Date of Award
Doctor of Philosophy (PhD)
Physics & Astronomy
Hugh H. Williams
This dissertation presents two results involving Standard Model Higgs bosons decaying to at least one photon. These analyses are performed using 79.8/fb of proton-proton collisions collected at √s=13 TeV with the ATLAS detector at the Large Hadron Collider.
Differential and fiducial cross section measurements of the Higgs boson decaying to two photons are presented.The inclusive diphoton cross section was measured to be 55 ± 9 (stat.) ± 4 (syst.) ± 0.1 (theo.) fb compared with the Standard model prediction of 64 ± 2 fb. In addition to inclusive cross section measurement, fiducial cross section results are shown for regions targeting the vector boson fusion, VH, and ttH production modes of the Higgs boson as well as a region targeting beyond the Standard Model contributions. Differential results are given for multiple measured spectra involving kinematics of the diphoton system or variables with jets produced in association with the Higgs boson. No significant deviations from the Standard Model are observed and in their absence, limits are set on alternative hypotheses involving higher order couplings between Standard Model particles and the Higgs boson.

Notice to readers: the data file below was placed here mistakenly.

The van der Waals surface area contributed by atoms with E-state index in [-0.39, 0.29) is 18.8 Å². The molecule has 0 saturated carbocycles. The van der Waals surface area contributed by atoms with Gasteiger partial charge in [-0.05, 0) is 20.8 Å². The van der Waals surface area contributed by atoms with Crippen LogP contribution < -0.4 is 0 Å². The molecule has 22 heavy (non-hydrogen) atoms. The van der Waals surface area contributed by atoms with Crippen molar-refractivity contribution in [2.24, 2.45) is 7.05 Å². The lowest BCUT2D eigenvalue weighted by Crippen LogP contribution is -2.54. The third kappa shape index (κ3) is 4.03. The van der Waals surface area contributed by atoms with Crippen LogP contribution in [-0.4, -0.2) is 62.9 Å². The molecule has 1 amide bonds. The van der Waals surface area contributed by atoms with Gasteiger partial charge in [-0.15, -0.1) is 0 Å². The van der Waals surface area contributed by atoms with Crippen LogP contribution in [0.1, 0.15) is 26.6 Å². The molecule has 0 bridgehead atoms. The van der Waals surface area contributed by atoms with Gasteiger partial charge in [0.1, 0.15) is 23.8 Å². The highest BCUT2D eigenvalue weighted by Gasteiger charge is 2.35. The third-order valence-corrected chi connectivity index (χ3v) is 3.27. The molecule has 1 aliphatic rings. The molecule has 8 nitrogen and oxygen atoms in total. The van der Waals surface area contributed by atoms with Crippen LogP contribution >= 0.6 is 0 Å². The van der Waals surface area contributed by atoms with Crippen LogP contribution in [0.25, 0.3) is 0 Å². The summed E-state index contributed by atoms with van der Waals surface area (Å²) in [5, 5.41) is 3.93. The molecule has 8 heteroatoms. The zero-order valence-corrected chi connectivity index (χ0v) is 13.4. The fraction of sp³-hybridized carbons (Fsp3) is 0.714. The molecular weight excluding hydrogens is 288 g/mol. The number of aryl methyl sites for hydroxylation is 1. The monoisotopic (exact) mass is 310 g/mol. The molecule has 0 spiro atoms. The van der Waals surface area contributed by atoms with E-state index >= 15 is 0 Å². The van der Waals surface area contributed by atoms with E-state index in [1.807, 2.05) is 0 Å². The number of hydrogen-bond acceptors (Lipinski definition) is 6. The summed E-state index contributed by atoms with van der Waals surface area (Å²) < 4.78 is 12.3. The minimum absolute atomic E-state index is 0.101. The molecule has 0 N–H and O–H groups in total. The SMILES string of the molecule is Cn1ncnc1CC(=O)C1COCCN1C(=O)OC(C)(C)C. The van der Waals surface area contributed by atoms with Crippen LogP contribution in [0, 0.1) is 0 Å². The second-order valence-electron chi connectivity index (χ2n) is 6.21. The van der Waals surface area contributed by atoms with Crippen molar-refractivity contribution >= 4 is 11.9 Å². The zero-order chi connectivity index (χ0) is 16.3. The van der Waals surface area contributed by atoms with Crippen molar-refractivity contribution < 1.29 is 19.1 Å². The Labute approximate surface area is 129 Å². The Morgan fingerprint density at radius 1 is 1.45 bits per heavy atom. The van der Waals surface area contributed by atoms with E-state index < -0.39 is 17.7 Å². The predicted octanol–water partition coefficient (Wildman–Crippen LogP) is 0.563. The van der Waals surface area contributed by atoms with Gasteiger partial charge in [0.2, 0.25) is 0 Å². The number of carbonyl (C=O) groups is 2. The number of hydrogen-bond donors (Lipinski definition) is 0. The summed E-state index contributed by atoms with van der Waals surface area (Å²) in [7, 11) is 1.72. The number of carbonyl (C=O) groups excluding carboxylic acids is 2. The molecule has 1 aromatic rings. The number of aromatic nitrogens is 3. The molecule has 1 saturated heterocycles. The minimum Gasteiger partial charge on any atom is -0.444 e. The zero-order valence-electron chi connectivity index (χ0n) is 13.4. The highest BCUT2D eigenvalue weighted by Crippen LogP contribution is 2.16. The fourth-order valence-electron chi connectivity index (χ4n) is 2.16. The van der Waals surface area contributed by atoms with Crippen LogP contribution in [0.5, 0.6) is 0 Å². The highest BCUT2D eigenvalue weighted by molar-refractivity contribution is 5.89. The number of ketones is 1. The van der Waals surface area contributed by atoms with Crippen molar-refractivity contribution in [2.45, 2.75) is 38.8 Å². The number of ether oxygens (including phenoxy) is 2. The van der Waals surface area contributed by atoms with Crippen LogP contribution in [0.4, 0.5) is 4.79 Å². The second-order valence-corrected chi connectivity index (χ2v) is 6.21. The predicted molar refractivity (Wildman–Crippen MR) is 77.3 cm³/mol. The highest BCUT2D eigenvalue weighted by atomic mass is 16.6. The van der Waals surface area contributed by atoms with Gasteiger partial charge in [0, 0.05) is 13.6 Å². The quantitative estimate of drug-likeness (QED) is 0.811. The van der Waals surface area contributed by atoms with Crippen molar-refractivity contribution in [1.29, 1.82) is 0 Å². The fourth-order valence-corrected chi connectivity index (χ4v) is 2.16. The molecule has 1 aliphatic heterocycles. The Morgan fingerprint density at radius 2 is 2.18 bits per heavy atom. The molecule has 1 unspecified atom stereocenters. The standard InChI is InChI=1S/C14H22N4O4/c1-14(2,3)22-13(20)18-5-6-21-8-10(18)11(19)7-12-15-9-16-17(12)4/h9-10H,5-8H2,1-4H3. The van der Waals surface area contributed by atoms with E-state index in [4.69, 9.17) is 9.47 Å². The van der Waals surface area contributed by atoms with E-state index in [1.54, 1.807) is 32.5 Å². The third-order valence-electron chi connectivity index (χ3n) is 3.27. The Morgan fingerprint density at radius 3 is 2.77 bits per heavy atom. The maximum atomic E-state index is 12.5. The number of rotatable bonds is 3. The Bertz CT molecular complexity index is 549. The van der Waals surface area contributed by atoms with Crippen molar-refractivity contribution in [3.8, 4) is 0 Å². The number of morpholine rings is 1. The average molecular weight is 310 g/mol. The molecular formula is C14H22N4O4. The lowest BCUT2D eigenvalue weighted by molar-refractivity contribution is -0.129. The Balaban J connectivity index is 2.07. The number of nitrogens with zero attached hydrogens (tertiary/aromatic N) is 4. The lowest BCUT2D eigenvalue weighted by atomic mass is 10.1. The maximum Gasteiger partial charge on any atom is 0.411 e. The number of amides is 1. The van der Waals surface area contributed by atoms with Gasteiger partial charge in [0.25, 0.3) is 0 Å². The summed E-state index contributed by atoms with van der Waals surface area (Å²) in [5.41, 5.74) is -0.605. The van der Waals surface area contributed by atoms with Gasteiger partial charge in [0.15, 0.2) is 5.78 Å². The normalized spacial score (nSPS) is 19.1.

Additionally, a search for a Standard Model Higgs bosons decaying into at least one photon and missing transverse momentum was performed.The photon can arise from a Higgs boson decaying into one or two neutralinos, which in turn decay into a gravitino and photon.Higgs bosons produced in association with a Z boson are considered in order to reduce the number of background events. No excess with respect to the Standard Model prediction is observed. Assuming a Standard Model ZH production cross section, the branching fraction of a Higgs boson to neutralinos or neutralino/gravitino is constrained to be less than 5-11% at the 95% confidence level for nearly massless gravitinos.
Mistry, Khilesh Pradip, "Seeing The Light (higgs): Searches And Measurements Of Higgs Boson Decays To Photons" (2019). Publicly Accessible Penn Dissertations. 3234.